Since Dish’s Sling TV streaming service launched in 2015, there were two regularly repeated gripes from cord-cutters: That Sling didn’t provide online access to any of the major broadcast networks and that you were forced to only using Sling on a single device at any given time. Sling is now taking steps to address both of these issues, but will they be enough to offer a true cable replacement? [More]
Amid pressure from civil rights groups and private industry, Georgia Governor Nathan Deal has vetoed a controversial piece of legislation that would have allowed religious groups and individuals to deny services to same-sex couples and for faith-based employers to not hire someone based on their sexual orientation. [More]
ESPN is easily the most expensive single channel in any basic cable lineup, accounting for around $5 of the average cable bill just on its own. Cable companies are also contractually barred from putting the all-sports network on any sort of premium tier, which is why it was big news last year when Verizon FiOS announced a new “Custom TV” pricing model that made ESPN completely optional for everyone. That’s also why ESPN’s parent company Disney sued Verizon, alleging breach of contract. Now, Verizon has revised Custom TV to include ESPN and other sports channels for customers who want them. [More]
Not even a year after Verizon FiOS began offering so-called “skinny” pay-TV bundles that don’t include the pricey ESPN in the required core package — and in the midst of a lawsuit filed by ESPN’s parent company Disney, alleging that Verizon is violating its contract by doing so — the telecom titan is now hinting that it’s the end times for this dream world where consumers weren’t forced to pay so much for a channel they care so little about. [More]
ESPN is, by far, the most expensive single channel on most cable customers’ basic cable bill, responsible for more than $5/month, with some industry analysts putting an approximately $8/month price tag on ESPN and ESPN 2 together. While it’s long been considered a basic cable must-have, millions of Americans have been dropping their pay-TV packages altogether, and recent surveys show that ESPN wouldn’t be a part of many folks’ ideal a la carte cable menu, meaning not everyone has a desperate need for ESPN. So, could cable companies hold on to their customers by lowering rates in exchange for saying goodbye to the 24-hour sports channel? [More]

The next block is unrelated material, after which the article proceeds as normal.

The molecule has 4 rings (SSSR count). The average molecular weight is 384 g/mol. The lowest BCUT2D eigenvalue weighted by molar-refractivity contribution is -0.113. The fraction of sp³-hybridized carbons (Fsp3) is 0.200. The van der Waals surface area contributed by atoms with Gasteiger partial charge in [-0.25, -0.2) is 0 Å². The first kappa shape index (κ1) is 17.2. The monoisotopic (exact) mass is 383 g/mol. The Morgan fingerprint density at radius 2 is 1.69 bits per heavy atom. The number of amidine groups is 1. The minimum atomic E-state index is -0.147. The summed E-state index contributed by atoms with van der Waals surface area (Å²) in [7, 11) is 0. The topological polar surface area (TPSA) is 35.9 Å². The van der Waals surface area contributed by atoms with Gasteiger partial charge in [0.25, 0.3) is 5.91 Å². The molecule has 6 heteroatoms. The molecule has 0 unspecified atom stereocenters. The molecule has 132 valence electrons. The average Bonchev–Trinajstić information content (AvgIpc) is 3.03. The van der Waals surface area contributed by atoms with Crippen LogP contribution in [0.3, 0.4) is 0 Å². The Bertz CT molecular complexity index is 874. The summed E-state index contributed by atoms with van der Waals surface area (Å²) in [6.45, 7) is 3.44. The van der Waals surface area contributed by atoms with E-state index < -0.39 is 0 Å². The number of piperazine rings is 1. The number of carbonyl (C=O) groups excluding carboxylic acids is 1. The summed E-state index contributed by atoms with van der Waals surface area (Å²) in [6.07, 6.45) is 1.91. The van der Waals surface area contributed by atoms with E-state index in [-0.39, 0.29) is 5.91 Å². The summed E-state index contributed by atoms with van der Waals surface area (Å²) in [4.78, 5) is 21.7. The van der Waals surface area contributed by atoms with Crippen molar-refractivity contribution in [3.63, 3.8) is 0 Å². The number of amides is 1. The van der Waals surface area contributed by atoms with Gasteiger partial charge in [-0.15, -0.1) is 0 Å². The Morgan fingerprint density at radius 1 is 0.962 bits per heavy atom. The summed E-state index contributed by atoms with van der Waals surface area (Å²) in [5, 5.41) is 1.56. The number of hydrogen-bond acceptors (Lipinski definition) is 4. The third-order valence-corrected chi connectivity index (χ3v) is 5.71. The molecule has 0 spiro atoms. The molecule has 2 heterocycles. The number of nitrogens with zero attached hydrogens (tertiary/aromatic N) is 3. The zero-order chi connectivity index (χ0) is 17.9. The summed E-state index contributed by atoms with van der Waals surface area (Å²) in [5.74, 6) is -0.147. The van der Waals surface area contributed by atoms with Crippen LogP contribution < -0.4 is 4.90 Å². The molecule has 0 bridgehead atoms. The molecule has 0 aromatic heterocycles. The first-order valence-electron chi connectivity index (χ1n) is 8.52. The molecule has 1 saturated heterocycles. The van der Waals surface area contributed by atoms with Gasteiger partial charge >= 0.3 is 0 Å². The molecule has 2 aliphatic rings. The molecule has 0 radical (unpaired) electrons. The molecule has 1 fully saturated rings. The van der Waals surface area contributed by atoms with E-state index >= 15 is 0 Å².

It’s not a good week for Hasbro’s long-running (and apparently inexhaustible) Monopoly franchise. First, the company has to explain why its new Star Wars-themed game leaves out the new film’s female lead character, and now comes news that Hasbro has decided that Iowa’s capital city is actually located hundreds of miles away in Ohio. [More]
Hey, have you heard of this little movie coming out on Friday? It’s a Star Wars installment. Barely anyone is talking about it and there’s no advertising or merchandise, so it might be easy to…
This morning, it seemed like Disney had realized that sending copyright takedown notices for legally obtained and posted photos of Star Wars action figures was maybe not a good idea. But the Dark Side apparently has Mickey in its grips, as Disney continues to send takedown notices for copyright claims the company had already retracted. [More]
UPDATE: Within hours of issuing the retraction on the copyright claim, Disney re-sent the same claim to Facebook, this time demanding the removal of the entire post (which didn’t violate copyright to begin with). Not only is the original post gone, but the Facebook user who took the photo is currently under a three-day ban from posting anything to the site. [More]